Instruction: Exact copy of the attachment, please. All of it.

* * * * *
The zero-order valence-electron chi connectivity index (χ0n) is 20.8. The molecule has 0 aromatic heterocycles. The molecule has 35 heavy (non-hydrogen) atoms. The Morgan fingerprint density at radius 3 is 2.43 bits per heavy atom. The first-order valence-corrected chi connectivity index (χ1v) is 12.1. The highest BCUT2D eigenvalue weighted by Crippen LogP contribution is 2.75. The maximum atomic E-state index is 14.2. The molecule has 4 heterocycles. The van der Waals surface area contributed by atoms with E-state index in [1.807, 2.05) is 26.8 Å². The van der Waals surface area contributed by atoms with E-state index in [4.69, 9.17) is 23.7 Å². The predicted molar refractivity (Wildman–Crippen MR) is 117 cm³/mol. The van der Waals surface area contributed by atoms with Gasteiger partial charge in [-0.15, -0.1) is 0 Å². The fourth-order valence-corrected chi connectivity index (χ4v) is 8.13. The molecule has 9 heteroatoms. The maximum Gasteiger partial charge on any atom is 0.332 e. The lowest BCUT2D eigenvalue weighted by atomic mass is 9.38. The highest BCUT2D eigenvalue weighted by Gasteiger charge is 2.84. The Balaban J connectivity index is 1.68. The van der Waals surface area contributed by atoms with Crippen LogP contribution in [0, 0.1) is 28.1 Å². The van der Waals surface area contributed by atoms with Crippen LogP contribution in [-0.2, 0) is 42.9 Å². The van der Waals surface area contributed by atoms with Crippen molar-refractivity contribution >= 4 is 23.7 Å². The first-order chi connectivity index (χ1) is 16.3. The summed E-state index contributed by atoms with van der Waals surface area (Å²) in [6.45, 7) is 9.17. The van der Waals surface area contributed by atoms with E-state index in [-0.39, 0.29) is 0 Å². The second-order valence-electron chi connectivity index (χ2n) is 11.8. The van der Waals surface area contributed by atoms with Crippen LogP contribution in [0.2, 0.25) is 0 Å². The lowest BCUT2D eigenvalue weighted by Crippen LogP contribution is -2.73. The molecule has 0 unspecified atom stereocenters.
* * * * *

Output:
The zero-order valence-electron chi connectivity index (χ0n) is 20.8. The molecule has 0 aromatic heterocycles. The molecule has 35 heavy (non-hydrogen) atoms. The Morgan fingerprint density at radius 3 is 2.43 bits per heavy atom. The first-order valence-corrected chi connectivity index (χ1v) is 12.1. The highest BCUT2D eigenvalue weighted by Crippen LogP contribution is 2.75. The maximum atomic E-state index is 14.2. The molecule has 4 heterocycles. The van der Waals surface area contributed by atoms with E-state index in [1.807, 2.05) is 26.8 Å². The van der Waals surface area contributed by atoms with E-state index in [4.69, 9.17) is 23.7 Å². The predicted molar refractivity (Wildman–Crippen MR) is 117 cm³/mol. The van der Waals surface area contributed by atoms with Gasteiger partial charge in [-0.15, -0.1) is 0 Å². The fourth-order valence-corrected chi connectivity index (χ4v) is 8.13. The molecule has 9 heteroatoms. The maximum Gasteiger partial charge on any atom is 0.332 e. The lowest BCUT2D eigenvalue weighted by atomic mass is 9.38. The highest BCUT2D eigenvalue weighted by Gasteiger charge is 2.84. The Balaban J connectivity index is 1.68. The van der Waals surface area contributed by atoms with Crippen LogP contribution in [0, 0.1) is 28.1 Å². The van der Waals surface area contributed by atoms with Crippen LogP contribution in [-0.2, 0) is 42.9 Å². The van der Waals surface area contributed by atoms with Crippen molar-refractivity contribution >= 4 is 23.7 Å². The first-order chi connectivity index (χ1) is 16.3. The summed E-state index contributed by atoms with van der Waals surface area (Å²) in [6.45, 7) is 9.17. The van der Waals surface area contributed by atoms with E-state index in [-0.39, 0.29) is 0 Å². The second-order valence-electron chi connectivity index (χ2n) is 11.8. The van der Waals surface area contributed by atoms with Crippen LogP contribution in [0.2, 0.25) is 0 Å². The lowest BCUT2D eigenvalue weighted by Crippen LogP contribution is -2.73. The molecule has 0 unspecified atom stereocenters.